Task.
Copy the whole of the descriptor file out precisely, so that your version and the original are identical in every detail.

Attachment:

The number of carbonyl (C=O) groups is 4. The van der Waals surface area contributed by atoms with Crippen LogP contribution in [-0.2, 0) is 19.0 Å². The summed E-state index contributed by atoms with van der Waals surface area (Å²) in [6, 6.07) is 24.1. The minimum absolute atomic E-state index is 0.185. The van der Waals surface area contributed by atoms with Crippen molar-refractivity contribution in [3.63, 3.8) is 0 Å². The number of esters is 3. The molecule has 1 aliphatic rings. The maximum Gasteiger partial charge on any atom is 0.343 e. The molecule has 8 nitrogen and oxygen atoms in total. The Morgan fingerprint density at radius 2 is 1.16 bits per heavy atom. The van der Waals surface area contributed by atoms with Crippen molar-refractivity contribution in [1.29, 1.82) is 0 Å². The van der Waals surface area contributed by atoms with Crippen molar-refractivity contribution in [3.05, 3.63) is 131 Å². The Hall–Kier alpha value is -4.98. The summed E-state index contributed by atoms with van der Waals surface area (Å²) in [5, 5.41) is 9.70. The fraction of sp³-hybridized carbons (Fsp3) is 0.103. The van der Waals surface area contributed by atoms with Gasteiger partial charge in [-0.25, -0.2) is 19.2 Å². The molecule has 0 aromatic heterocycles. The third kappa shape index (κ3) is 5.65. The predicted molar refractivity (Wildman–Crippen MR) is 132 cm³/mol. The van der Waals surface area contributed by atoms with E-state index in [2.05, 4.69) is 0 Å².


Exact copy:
The number of carbonyl (C=O) groups is 4. The van der Waals surface area contributed by atoms with Crippen LogP contribution in [-0.2, 0) is 19.0 Å². The summed E-state index contributed by atoms with van der Waals surface area (Å²) in [6, 6.07) is 24.1. The minimum absolute atomic E-state index is 0.185. The van der Waals surface area contributed by atoms with Crippen molar-refractivity contribution in [3.63, 3.8) is 0 Å². The number of esters is 3. The molecule has 1 aliphatic rings. The maximum Gasteiger partial charge on any atom is 0.343 e. The molecule has 8 nitrogen and oxygen atoms in total. The Morgan fingerprint density at radius 2 is 1.16 bits per heavy atom. The van der Waals surface area contributed by atoms with Crippen molar-refractivity contribution in [1.29, 1.82) is 0 Å². The van der Waals surface area contributed by atoms with Crippen molar-refractivity contribution in [3.05, 3.63) is 131 Å². The Hall–Kier alpha value is -4.98. The summed E-state index contributed by atoms with van der Waals surface area (Å²) in [5, 5.41) is 9.70. The fraction of sp³-hybridized carbons (Fsp3) is 0.103. The van der Waals surface area contributed by atoms with Gasteiger partial charge in [-0.25, -0.2) is 19.2 Å². The molecule has 0 aromatic heterocycles. The third kappa shape index (κ3) is 5.65. The predicted molar refractivity (Wildman–Crippen MR) is 132 cm³/mol. The van der Waals surface area contributed by atoms with E-state index in [2.05, 4.69) is 0 Å².